This week’s blog is written by PPI-NI’s Managing Director, Gareth Harper.
On September 29th, PPI-NI held its 13th Annual General Meeting. Along with the usual business of an AGM (Chairs report, auditors report and appointment of officers), PPI-NI board members initiated a strategic conversation about the future direction of the work of PeacePlayers in Northern Ireland.
Over the last 14 years PPI-NI has established its reputation as the go-to organisation for community relations and peace building through sport work in Northern Ireland. From this solid foundation, Board members have tasked themselves with thinking about where they want PPI-NI to be in the future and with developing a strategy that will get us there.
During FY15/16, PPI-NI identified and monitored progress against a total of 72 core programmatic indicators. Some headline results from FY15/16:
- 79% (57/72) of the indicator targets identified have been achieved or over-achieved
- 3% (2/72) of the indicator targets are still in progress
- Only 18% (13/72) of the indicator targets were not met
PPI-NI worked with 1,851 children and young people and provided sustained and regular opportunities for contact and community relations through sport conversation and capacity building. A total of 146 participants took Open College Network (OCN) accredited courses, with 84% achieving a pass result.
PPI-NI’s findings when it surveyed 139 participants in November 2015:
- 95% reported that they enjoy taking part in PPI-NI with people who are from different religious backgrounds
- 91% reported that PPI-NI has given them a chance they would not have otherwise to interact with people from a different religious background
- 90% of youth (BIL participants and PPI-NI coaches) reported that they feel comfortable to be a leader in their community.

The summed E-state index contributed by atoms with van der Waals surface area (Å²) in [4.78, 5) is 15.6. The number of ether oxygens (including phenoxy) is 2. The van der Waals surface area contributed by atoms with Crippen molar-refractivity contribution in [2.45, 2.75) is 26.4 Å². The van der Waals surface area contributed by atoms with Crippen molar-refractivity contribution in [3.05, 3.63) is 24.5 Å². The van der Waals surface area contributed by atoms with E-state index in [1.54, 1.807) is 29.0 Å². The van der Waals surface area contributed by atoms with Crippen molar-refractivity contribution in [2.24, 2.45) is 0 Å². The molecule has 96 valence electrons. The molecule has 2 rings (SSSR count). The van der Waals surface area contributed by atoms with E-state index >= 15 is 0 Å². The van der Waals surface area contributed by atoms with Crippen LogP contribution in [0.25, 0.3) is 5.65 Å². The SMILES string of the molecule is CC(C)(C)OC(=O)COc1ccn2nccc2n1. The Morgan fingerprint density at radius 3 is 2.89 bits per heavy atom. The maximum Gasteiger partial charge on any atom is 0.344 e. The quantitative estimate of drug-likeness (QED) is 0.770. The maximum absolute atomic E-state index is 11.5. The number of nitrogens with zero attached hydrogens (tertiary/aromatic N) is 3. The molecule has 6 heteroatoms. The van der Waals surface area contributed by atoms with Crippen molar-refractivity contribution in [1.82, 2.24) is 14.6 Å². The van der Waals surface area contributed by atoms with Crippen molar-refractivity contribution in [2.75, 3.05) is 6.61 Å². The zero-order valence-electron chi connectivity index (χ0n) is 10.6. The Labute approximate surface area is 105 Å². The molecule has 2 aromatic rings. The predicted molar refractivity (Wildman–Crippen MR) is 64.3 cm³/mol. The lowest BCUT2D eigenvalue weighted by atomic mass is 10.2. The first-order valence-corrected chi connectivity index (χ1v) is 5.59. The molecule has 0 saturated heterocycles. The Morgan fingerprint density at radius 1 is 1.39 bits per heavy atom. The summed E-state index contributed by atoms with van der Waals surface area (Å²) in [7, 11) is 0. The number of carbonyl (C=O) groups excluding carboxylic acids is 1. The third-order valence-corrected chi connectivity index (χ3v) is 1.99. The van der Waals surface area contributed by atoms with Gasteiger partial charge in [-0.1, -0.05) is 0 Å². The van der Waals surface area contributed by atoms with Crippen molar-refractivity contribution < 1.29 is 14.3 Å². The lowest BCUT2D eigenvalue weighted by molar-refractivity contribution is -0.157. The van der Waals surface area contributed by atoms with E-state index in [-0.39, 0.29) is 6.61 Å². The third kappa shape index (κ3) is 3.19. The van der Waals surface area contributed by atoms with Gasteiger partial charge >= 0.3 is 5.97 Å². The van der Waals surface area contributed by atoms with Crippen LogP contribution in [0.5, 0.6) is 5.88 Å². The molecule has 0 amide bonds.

We are very proud of what we have achieved and we are excited for the future. The core challenge is now considering how we can leverage the great work the organisation is doing and the reputation it is building to deliver increased community and institutional level impact. We also need to consider what resources we will need in realizing these aspirations.
Over the coming weeks and months, the Board will be working closely with the staff team and with our participants to consider the following questions:
- How should PPI-NI define community level impact?
- What are the major institutional barriers to peace building in NI?
- Among the barriers identified, what areas does PPI-NI have the ability to positively influence? Where is PPI-NI best positioned to focus?
- What potential partner organisations could be helpful to PPI-NI in achieving its community impact goals?
We would love to hear your thoughts on these big picture questions. In the spirit of co-design, we wish to elicit the views of as many of our stakeholders as possible. So please share your ideas, thoughts and questions by leaving a comment on this blog. You can also PM us on Facebook or drop us an email email@example.com. We look forward to hearing from you!